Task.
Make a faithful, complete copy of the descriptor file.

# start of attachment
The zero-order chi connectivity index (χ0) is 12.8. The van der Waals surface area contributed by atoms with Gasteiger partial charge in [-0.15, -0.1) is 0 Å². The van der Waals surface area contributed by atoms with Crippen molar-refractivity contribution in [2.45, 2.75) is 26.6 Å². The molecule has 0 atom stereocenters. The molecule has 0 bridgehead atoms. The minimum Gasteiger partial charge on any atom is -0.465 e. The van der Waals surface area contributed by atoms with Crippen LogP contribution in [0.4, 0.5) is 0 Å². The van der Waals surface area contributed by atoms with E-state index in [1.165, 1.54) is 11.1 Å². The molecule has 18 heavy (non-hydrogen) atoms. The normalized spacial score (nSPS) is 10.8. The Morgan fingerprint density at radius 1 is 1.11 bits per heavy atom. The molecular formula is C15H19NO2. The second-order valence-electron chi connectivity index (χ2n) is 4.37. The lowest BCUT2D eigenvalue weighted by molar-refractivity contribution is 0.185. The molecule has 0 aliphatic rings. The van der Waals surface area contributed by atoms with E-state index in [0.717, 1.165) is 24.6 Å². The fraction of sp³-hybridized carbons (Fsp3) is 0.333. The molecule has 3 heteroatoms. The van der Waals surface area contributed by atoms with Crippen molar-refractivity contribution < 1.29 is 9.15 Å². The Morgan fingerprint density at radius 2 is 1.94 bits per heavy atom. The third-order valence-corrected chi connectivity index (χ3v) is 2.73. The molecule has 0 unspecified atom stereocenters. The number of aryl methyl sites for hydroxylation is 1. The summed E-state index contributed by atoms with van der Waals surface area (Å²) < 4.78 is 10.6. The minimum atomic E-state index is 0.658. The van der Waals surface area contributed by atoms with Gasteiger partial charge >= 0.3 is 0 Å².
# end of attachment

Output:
The zero-order chi connectivity index (χ0) is 12.8. The van der Waals surface area contributed by atoms with Gasteiger partial charge in [-0.15, -0.1) is 0 Å². The van der Waals surface area contributed by atoms with Crippen molar-refractivity contribution in [2.45, 2.75) is 26.6 Å². The molecule has 0 atom stereocenters. The molecule has 0 bridgehead atoms. The minimum Gasteiger partial charge on any atom is -0.465 e. The van der Waals surface area contributed by atoms with Crippen LogP contribution in [0.4, 0.5) is 0 Å². The van der Waals surface area contributed by atoms with E-state index in [1.165, 1.54) is 11.1 Å². The molecule has 18 heavy (non-hydrogen) atoms. The normalized spacial score (nSPS) is 10.8. The Morgan fingerprint density at radius 1 is 1.11 bits per heavy atom. The molecular formula is C15H19NO2. The second-order valence-electron chi connectivity index (χ2n) is 4.37. The lowest BCUT2D eigenvalue weighted by molar-refractivity contribution is 0.185. The molecule has 0 aliphatic rings. The van der Waals surface area contributed by atoms with E-state index in [0.717, 1.165) is 24.6 Å². The fraction of sp³-hybridized carbons (Fsp3) is 0.333. The molecule has 3 heteroatoms. The van der Waals surface area contributed by atoms with Crippen molar-refractivity contribution < 1.29 is 9.15 Å². The Morgan fingerprint density at radius 2 is 1.94 bits per heavy atom. The third-order valence-corrected chi connectivity index (χ3v) is 2.73. The molecule has 0 unspecified atom stereocenters. The number of aryl methyl sites for hydroxylation is 1. The summed E-state index contributed by atoms with van der Waals surface area (Å²) < 4.78 is 10.6. The minimum atomic E-state index is 0.658. The van der Waals surface area contributed by atoms with Gasteiger partial charge >= 0.3 is 0 Å².